[Date Prev][Date Next][Thread Prev][Thread Next][Date Index][Thread Index]
RE: intertwined specs
- From: "Simon St.Laurent" <email@example.com>
- To: firstname.lastname@example.org
- Date: Fri, 16 Feb 2001 13:03:41 -0500
At 11:24 AM 2/16/01 -0600, Bullard, Claude L (Len) wrote:
>No. I'd be unnerved if that weren't happening.
>It would mean the specs are incantations for
Well, let's put it another way. Three years ago, the W3C published a
document which listed these goals:
1. XML shall be straightforwardly usable over the Internet.
2. XML shall support a wide variety of applications.
3. XML shall be compatible with SGML.
4. It shall be easy to write programs which process XML documents.
5. The number of optional features in XML is to be kept to the absolute
minimum, ideally zero.
6. XML documents should be human-legible and reasonably clear.
7. The XML design should be prepared quickly.
8. The design of XML shall be formal and concise.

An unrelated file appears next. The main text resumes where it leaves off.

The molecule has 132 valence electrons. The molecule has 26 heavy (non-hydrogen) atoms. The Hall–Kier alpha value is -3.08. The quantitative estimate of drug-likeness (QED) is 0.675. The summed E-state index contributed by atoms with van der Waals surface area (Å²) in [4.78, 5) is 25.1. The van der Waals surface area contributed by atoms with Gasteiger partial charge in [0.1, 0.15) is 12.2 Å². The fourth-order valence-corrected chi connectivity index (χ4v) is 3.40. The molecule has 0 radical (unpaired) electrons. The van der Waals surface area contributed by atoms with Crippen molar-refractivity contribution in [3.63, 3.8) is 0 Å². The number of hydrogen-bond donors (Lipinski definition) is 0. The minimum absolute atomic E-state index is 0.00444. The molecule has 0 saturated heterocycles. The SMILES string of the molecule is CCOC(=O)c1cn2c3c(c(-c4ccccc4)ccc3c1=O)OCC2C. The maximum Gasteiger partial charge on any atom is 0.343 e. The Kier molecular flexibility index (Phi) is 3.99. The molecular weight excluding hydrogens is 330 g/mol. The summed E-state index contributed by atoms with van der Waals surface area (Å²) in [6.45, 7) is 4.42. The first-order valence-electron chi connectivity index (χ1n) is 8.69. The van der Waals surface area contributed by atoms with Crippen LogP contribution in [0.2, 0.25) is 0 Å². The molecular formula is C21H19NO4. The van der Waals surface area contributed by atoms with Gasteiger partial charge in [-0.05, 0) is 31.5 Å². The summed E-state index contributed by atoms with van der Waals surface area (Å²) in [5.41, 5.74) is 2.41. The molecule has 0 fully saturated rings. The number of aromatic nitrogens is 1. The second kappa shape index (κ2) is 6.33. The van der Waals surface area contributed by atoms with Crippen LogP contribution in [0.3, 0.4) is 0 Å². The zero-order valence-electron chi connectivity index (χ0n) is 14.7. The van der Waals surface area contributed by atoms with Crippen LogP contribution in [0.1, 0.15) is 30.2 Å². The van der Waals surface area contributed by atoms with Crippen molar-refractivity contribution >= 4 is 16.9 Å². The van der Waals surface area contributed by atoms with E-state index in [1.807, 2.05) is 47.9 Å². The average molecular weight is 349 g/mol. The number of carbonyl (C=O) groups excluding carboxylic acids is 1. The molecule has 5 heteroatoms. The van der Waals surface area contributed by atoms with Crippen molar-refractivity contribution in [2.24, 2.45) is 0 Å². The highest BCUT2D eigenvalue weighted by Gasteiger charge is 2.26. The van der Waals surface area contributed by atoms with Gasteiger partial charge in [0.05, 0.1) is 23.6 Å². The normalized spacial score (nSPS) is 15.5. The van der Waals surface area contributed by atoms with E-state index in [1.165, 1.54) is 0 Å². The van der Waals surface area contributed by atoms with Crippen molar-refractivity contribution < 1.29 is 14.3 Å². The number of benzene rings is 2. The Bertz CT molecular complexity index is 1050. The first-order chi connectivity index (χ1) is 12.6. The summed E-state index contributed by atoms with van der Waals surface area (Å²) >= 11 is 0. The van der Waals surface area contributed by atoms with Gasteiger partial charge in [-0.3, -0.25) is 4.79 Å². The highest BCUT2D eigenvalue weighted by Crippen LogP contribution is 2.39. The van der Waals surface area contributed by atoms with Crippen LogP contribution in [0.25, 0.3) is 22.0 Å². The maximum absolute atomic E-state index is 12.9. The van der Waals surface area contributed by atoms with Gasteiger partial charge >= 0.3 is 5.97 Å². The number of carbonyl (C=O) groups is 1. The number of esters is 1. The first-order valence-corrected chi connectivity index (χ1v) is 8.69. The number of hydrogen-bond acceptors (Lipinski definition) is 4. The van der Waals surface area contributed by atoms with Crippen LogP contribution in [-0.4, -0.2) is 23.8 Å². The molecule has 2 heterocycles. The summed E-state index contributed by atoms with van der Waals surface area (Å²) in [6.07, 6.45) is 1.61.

9. XML documents shall be easy to create.
10. Terseness in XML markup is of minimal importance.
I think it's reasonable to suggest that XML - read broadly as the then XML
family of specs - lived up to that in 1998. I think most of those, except
perhaps 2, 10, and maybe 9, don't apply to the current and developing XML
family of specs.
For those of us who really savored the goals above, I'm not sure this
qualifies as progress. (And no, XML 1.0 hasn't changed much, but 'XML' has.)
Simon St.Laurent - Associate Editor, O'Reilly and Associates
XML Elements of Style / XML: A Primer, 2nd Ed.
XHTML: Migrating Toward XML
http://www.simonstl.com - XML essays and books